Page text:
A couple of weeks ago, the IRC bot that we use over at Wikipedia’s Account Creation Assistance project decided it would stop giving notifications to the IRC channel. Previously, it used UDP as the transport between the web interface and the IRC bot. However, for some unknown reason, this stopped working.
After seemingly endless messing around with PHP, netcat, more PHP and a bit of telnet, I came to the conclusion that it was fucked, and there was no way to recover it with any ease.
Previously, the code looked something like this:
For receiving notifications over UDP, that was all we needed – it worked and was semi-secure. However, when it stopped working, I took a more radical approach.
You’ve probably heard of Amazon Web Services (AWS) by now, if you haven’t then I recommend you take a look.
One of the AWS services is something called the Simple Notification Service, which seems to be exactly what I want – a notification system. However, the only notification endpoints are HTTP pings, e-mail, or an SQS endpoint.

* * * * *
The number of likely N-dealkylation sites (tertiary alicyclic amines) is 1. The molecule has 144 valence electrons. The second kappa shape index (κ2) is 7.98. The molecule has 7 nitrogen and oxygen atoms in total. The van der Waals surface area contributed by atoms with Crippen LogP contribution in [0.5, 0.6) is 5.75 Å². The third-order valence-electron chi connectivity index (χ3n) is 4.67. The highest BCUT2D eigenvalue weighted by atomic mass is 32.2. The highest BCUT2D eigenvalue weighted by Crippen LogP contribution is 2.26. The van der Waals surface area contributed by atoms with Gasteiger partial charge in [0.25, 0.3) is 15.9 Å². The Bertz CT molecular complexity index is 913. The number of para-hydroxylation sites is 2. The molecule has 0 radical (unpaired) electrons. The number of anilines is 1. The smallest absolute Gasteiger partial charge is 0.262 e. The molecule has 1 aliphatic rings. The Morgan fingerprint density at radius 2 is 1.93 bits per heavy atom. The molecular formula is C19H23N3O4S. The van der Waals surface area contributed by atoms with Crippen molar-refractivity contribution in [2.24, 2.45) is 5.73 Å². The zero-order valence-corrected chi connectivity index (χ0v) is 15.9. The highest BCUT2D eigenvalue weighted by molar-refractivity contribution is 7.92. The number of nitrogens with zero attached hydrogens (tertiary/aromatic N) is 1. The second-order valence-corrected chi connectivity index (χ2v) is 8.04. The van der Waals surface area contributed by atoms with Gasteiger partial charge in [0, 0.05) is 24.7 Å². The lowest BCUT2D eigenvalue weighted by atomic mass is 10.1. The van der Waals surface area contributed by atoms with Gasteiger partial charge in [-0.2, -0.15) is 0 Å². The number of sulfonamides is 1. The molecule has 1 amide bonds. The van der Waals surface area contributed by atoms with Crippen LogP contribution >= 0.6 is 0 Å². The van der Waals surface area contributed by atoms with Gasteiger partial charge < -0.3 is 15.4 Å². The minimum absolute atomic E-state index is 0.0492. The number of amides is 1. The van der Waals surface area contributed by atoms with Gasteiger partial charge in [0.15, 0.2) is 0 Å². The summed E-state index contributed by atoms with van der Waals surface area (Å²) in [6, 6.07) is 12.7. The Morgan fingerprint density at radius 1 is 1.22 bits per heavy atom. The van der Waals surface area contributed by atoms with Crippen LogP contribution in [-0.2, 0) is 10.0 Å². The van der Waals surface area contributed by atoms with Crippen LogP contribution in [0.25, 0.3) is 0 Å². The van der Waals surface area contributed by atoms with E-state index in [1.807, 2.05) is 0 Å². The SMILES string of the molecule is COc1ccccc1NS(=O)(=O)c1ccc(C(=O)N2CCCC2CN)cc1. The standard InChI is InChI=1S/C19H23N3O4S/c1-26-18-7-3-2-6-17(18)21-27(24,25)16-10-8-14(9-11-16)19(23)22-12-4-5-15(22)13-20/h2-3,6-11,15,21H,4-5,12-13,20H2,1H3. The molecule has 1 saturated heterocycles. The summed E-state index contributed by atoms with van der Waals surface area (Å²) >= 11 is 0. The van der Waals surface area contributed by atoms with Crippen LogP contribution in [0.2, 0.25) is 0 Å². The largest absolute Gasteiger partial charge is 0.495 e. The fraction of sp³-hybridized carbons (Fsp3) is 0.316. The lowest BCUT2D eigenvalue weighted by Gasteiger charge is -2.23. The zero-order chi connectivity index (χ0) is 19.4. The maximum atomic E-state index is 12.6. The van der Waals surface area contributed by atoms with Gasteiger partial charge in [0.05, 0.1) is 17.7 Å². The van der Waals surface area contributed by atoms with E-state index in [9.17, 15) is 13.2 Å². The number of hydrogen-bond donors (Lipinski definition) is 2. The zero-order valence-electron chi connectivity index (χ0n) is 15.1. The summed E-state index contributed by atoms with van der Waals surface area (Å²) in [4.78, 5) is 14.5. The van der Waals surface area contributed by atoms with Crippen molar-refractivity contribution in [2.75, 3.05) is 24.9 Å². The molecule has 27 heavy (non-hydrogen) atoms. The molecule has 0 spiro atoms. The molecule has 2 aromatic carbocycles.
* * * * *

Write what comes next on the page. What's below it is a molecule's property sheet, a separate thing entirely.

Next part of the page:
SQS is what I chose eventually – it’s another of Amazon’s services, the Simple Queue Service. This has the “advantage” of queuing all the notifications so if you’re offline you will still get them all. However, for our case this isn’t ideal, but the bot isn’t usually down for long if it goes down. So, I decided to go for SNS->SQS over HTTPS as the transport for the notifications, rather than UDP.
Of course, code needed changing – at first I thought drastically, but it turned out to be a much smaller change than I anticipated:
It looks small, just another explicit check to see if we actually received anything. That’s until you realise that I wrote another function to take some of the work off to one side.
There’s not much that’s changed, but it was an interesting technical challenge :P The only thing that has noticeably changed is the lag from notification generation to display on IRC – can be anywhere up to about 5s if you’re unlucky!